Grapevine: The ambassador’s ambucycle

United Hatzalah dedicated an ambucycle in honor of ambassador Dan Shapiro for his work in garnering US support for Iron Dome.

Dan Shapiro
• Even after he concludes his term as America’s ambassador, Dan Shapiro’s name will continue to be associated with Israel in that United Hatzalah has dedicated an ambucycle in his name, in recognition of his services to the people of Israel and the essential support of the US Government in developing the Iron Dome anti-missile system. The dedication took place earlier this month when Shapiro visited the United Hatzalah headquarters in Jerusalem. Its president Eli Beer told him that during Operation Protective Edge, United Hatzalah volunteers treated some 850 people a day, which is 200 more than are treated daily during a regular period.
Beer estimated that the number would have been far greater had it not been for Iron Dome, which prevented thousands of potential casualties. Shapiro could not resist getting the feel of the ambucycle by sitting down on it. He was also given a miniature version of it as a keepsake.
• It's a feather in the cap of any educational institution when a prominent scholar takes a permanent or temporary position within its portals. Thus the Jerusalem branch of The Pardes Institute of Jewish Studies was “extremely proud” this week to announce that Rabbi Dr.
Irving (Yitz) Greenberg will be its Distinguished Visiting Scholar for the 2014/15 academic year.
A world-renowned scholar and theologian, a uniquely influential author, and a beloved teacher as well as congregational rabbi, who has profoundly affected the lives of thousand of students, Greenberg has been a long time supporter of Pardes.
He is the founder of multiple institutions at the heart of American Jewish life, including CLAL, SAR Academy and the Jewish Life Network/Steinhardt Foundation. He also played a prominent leadership role in the movement that campaigned for the freedom of Soviet Jewry. His life’s work reflects a deep commitment to diversity, tolerance, openness and Jewish learning – the ideals propounded by Pardes.
The person most delighted that Greenberg will be visiting Pardes several times during the academic year is Pardes director Rabbi Daniel Landes who has studied and worked with Greenberg for more than 40 years.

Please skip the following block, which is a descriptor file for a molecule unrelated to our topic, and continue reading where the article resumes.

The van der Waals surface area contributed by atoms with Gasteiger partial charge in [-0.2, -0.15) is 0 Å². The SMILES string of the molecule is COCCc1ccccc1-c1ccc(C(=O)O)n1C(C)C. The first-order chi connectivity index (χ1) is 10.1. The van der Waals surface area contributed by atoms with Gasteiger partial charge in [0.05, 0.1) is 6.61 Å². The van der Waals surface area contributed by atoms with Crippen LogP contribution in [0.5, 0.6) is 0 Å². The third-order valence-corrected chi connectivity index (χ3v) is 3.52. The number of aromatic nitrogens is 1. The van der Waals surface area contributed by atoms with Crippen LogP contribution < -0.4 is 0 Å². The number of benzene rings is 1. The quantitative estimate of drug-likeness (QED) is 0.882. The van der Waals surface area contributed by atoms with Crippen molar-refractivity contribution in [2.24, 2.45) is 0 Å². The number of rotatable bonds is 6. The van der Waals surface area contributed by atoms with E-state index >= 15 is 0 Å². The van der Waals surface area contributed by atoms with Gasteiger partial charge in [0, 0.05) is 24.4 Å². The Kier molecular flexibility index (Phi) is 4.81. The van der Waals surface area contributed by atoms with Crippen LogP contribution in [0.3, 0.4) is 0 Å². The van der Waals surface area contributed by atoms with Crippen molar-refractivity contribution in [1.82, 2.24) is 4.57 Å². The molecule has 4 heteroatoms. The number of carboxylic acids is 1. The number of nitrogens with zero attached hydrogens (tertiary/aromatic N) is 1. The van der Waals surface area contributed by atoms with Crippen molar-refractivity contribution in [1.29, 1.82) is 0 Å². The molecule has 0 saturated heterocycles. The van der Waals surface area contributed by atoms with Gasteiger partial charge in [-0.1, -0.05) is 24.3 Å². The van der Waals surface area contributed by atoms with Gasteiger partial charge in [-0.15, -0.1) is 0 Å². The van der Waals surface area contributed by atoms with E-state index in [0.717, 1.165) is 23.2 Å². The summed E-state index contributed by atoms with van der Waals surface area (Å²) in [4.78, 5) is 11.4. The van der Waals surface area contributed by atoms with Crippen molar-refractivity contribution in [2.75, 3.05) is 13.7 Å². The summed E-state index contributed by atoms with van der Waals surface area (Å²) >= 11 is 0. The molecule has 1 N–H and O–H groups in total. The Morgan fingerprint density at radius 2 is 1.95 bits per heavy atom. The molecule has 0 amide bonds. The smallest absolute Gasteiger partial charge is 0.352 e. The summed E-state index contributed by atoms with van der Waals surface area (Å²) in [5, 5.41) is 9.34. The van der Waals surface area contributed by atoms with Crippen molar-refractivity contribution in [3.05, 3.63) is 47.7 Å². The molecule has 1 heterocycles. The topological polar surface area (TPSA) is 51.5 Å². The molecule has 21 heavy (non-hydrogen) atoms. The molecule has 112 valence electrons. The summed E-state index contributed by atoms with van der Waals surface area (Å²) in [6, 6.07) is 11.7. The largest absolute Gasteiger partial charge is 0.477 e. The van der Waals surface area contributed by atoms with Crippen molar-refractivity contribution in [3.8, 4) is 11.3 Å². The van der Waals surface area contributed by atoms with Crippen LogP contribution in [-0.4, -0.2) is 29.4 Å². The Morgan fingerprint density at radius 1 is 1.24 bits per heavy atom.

Beyond his general presence at Pardes, Greenberg will also be teaching in the Pardes Kollel and will also address the entire student body in a shiur klali (general lesson) on October 6.
• The inauguration of the new premises of the International Young Israel Movement, which has moved its Israel region headquarters from King George Avenue to 24 Hillel Street, was supposed to take place in July, but was postponed due to Operation Protective Edge. President Ceec Harrishburg, executive director Daniel Meyer (Mush) and project coordinator Shelley Vogel decided to combine the inauguration with a toast for the New Year and together with members and supporters of IYIM raised a glass or two on Wednesday of last week. One of the organization’s major activities is the redemption of damaged Torah scrolls, the repair of which is funded by individuals, families and groups of friends or members of other organizations. The scrolls, once repaired, are presented to units of the Israel Defense Forces in festive ceremonies in which the donors and their guests participate. There’s a lot of singing and dancing and everyone has a great time. During Operation Protective Edge, IYIM organized several summer camps and other activities for children of the South, and also devoted much time to visiting wounded soldiers in hospitals.
• In addition to extraordinary art exhibitions that often include the works of artists from countries that do not have diplomatic relations with Israel and may even be hostile toward it, the Museum on the Seam has thought-provoking lectures and discussions. This week there was one on creativity during political crises. Coming up at 7:30 p.m. on October 21 is a very topical discussion on corruption among the upper echelons of Israel’s political and economic establishment. The discussion, in Hebrew, will be led by Arye Avneri, journalist, author and founder of Ometz, the organization that promotes clean government. Avneri will explore what Israel’s elite are trying to hide from the public.
• Almost everything we read in the Bible has a parallel of sorts elsewhere in history. This is the approach of the Van Leer Institute in its new Opening the Week series beginning with a festive celebration on Sunday, October 19 based on the Torah portions Bereishit and Noah. Following greetings by Prof. Gabriel Motzkin and Daphna Schreiber, respectively director and chairwoman of the Van Leer Institute, the opening lecture is to be delivered by linguist and sociologist Prof. Cyril Aslanov, who is associate professor of French and Romance Linguistics at the Hebrew University and who has also engaged in extensive research on Jewish civilization. All the lecturers in the series, with only two exceptions, have the title professor or doctor in front of their names. One is Yuval Rivlin who is a writer and lecturer on cinema and history, particularly in relation to the shaping of Jewish identity, and the other is Rabbi Naftali Rotenberg, a senior research fellow at the Van Leer Institute where he is editor of Identities: Journal for Jewish Culture and Identity.